Brian Regan Brings the Funny to Sold-Out Crowd


Brian Regan sold out Abravanel Hall in Salt Lake City. Not once. Not twice. He sold it out ten times.

Regan, famous around Utah County for being a comedian who can entertain without being vulgar, started out with three shows which immediately sold out. Shows were added one by one until finally the tour had to stop with ten.

Justin Sorenson, a sophomore who attends BYU’s Salt Lake Center, was one member of the audience at Regan’s opening night.

[media-credit name=”Courtesy of Brian Regan” align=”alignleft” width=”300″][/media-credit]
Brian Regan’s standup is pretty popular in Utah. So popular, in fact, that he’s sold out ten Salt Lake shows this month.
“The most important element of a comedian is being able to entertain without being offensive,” Sorenson said.

Janay Webber, a long-time fan of Regan, and a first-time audience member, agreed.

“Comedy-wise it’s hard to find clean humor,” Weber said.

Weber attended the show with her three sisters and parents. The audience included members of all age groups, ranging from children to grandparents.

Regan released his first stand-up album in 1996. Since then he has done work for Comedy Central and has recently completed his 24th appearance on “The Late Show with David Letterman.”

Starting off Regan’s show was Joe Bolster, a successful comedian who has appeared on late night television shows and has written for “Everybody Loves Raymond” and “Talk Soup.” Bolster warmed up the crowd using self-deprecating humor and jokes about his ordeal with cancer. As he said his farewells he used it as a chance to get some sales in, encouraging the audience to buy his CD but, “not to feel guilty just because I’m suffering through cancer.”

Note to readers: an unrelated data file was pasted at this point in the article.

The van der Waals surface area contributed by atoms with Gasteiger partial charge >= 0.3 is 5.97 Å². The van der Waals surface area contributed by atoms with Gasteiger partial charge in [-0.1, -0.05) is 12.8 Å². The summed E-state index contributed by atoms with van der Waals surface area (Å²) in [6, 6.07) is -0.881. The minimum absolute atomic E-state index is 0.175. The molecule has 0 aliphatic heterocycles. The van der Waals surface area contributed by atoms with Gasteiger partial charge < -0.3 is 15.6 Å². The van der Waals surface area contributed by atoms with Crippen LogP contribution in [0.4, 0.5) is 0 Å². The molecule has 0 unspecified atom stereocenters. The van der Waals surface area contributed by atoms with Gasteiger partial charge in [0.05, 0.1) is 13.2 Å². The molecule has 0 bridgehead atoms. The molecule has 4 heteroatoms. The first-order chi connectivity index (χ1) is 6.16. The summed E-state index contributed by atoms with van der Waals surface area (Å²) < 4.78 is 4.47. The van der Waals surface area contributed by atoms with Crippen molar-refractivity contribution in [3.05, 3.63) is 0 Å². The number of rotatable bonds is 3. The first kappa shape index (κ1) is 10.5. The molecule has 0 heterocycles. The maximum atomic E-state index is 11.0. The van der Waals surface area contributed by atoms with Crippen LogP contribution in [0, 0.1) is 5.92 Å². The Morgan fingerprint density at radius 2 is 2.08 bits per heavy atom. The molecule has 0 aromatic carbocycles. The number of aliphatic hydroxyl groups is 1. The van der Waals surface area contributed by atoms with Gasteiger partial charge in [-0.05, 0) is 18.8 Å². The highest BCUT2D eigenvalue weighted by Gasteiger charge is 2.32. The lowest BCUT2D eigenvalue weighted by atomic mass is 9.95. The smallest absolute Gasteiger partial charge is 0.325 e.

From the time that he hit the stage until the standing ovation that ended the show, Regan kept the crowd roaring with laughter. Blending some of his old work with new bits, the crowd was enthralled from Regan’s animated presence. Through  his expressions, voices and comedic timing Regan was able to stretch out what would be average jokes into something the crowd would never forget.

In his style of work Regan touches on things he observes in his daily life. Katie Webber, who is studying business at UVU, thinks this is one reason for Regan’s success.

“He’s such a good comedian because it’s all from his own experience,” Webber said.

With sketches ranging from holidays and water heaters to hotel rooms, there seemed to be nothing Regan didn’t have a comment about. This went on to include bits about political issues (with one particular Herman Cain joke that brought applause from the audience) and Regan’s own idea to grant one “free kill” to every citizen in America. Through his viewpoint, “everyone would be a whole lot nicer to each other if they thought you had a free kill to use.”

Regan will appear in shows at Abravanel Hall until Jan. 28.

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